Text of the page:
GARY | A packed gymnasium grew louder as Times No. 5 Bowman Academy came out of its timeout. There were 13.4 seconds left in the Eagles' Black Friday Shootout against Class 4A No. 7 Hamilton-Southeastern.
The Eagles had the ball trailing 72-71.
What happened isn't what coach Marvin Rea called. Junior Justin King dribbled out top and lofted a lazy pass to the side that was picked off by Paul Furlin. One free throw by the Royals concluded the scoring at 73-71.
But Bowman's Austin Daniels drove the length of the court and was denied at the basket as the buzzer sounded.
“That was a big play for us,” HSE coach Brian Sutterfield said.
“We've got to do a better job closing out games,” Rea said as his defending Class 2A state runner-up team fell to 0-2. “We have to work on our concentration level. They just don't understand the magnitude of what's going on.”
“It was a mental lapse,” King said. “It was critical.”
The Royals (2-0), who will play at Times No. 1 Lake Central today, led by nine at the start of the fourth quarter. Bowman sophomore Davon Dillard, who struggled in the Eagles' loss against Indianapolis Tech on Wednesday, showed why he is being recruited by half of America.
Well, at least for a few minutes.
First, he blocked Irvin at the basket. Then, with 22 seconds left, the 6-foot-4 forward stole the ball and went flying high above the rim for a layup to tie the score at 71. He scored eight of his 12 points in the final quarter.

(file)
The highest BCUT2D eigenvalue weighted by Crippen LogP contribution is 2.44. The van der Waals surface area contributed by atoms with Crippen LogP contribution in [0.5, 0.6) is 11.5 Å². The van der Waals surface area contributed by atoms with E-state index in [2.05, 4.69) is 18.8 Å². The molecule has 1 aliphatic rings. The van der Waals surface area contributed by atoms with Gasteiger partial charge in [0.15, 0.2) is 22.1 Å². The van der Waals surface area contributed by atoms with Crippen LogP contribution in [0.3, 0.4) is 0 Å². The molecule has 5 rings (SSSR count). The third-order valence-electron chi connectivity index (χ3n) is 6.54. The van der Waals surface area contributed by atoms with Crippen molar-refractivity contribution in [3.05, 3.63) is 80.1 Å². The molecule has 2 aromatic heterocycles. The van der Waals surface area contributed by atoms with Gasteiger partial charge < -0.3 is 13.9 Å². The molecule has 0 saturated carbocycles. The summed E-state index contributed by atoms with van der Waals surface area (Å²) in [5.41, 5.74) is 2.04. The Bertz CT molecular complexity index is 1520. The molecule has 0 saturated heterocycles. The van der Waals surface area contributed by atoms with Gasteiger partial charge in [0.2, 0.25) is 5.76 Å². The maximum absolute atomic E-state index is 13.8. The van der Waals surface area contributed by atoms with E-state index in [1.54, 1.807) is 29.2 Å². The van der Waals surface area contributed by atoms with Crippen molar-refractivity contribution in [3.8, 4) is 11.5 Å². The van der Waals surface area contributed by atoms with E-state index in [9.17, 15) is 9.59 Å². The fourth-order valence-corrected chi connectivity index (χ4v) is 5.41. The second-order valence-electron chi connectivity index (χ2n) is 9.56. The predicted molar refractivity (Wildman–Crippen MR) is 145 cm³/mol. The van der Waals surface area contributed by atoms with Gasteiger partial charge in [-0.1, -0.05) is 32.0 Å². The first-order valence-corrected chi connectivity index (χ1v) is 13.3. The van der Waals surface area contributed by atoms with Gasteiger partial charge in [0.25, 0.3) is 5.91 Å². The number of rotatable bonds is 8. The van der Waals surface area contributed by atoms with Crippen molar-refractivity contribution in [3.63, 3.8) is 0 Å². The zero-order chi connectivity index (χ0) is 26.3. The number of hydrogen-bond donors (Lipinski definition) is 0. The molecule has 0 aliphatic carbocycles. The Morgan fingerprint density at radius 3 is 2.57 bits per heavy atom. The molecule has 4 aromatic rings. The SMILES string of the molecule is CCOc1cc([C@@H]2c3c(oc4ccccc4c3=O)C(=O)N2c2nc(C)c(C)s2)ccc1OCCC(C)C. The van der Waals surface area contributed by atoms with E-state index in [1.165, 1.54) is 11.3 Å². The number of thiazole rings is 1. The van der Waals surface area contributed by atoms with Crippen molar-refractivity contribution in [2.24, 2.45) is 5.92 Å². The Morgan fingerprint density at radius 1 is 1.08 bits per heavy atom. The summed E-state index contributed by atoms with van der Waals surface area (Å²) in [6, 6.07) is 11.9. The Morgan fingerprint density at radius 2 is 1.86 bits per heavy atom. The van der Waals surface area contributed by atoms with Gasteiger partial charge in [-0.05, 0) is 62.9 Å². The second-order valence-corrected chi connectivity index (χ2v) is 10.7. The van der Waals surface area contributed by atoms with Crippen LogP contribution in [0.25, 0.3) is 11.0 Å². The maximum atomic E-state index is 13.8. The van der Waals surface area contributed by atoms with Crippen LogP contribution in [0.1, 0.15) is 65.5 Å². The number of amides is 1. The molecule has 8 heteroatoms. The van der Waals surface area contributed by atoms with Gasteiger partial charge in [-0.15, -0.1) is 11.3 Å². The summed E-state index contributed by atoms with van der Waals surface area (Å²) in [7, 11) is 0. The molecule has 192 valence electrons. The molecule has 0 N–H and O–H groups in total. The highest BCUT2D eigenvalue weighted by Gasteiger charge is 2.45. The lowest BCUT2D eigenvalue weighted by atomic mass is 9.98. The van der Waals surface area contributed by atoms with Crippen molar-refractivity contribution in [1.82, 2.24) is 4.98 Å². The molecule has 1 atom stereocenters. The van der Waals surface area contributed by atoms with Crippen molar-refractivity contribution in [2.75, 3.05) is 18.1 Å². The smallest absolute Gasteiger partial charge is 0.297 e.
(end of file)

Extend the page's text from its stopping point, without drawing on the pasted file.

“He was their go-to guy when they made their run,” Sutterfield said. “He's got some great abilities. He's got a great future ahead of him.”
HSE's Zak Irvin, who has signed to play at Michigan, had a game-high 30 points to go along with eight rebounds.
“I need to learn to leave my frustrations off the court,” Dillard said. “I can only bring my A game on the court. I've got to stop being so hard on myself. I can't play a perfect game. But I want to.”
King led the Eagles with 17 points and had seven boards. Arthur Haggard scored 14 for the Eagles and D'Mario Smith had 10.
But Bowman had 21 turnovers and was only 10-of-17 from the free throw line. Those numbers kill you in a two-point game.
“I asked all our guys if there was something they could've done more,” Rea said. “They all said yes.”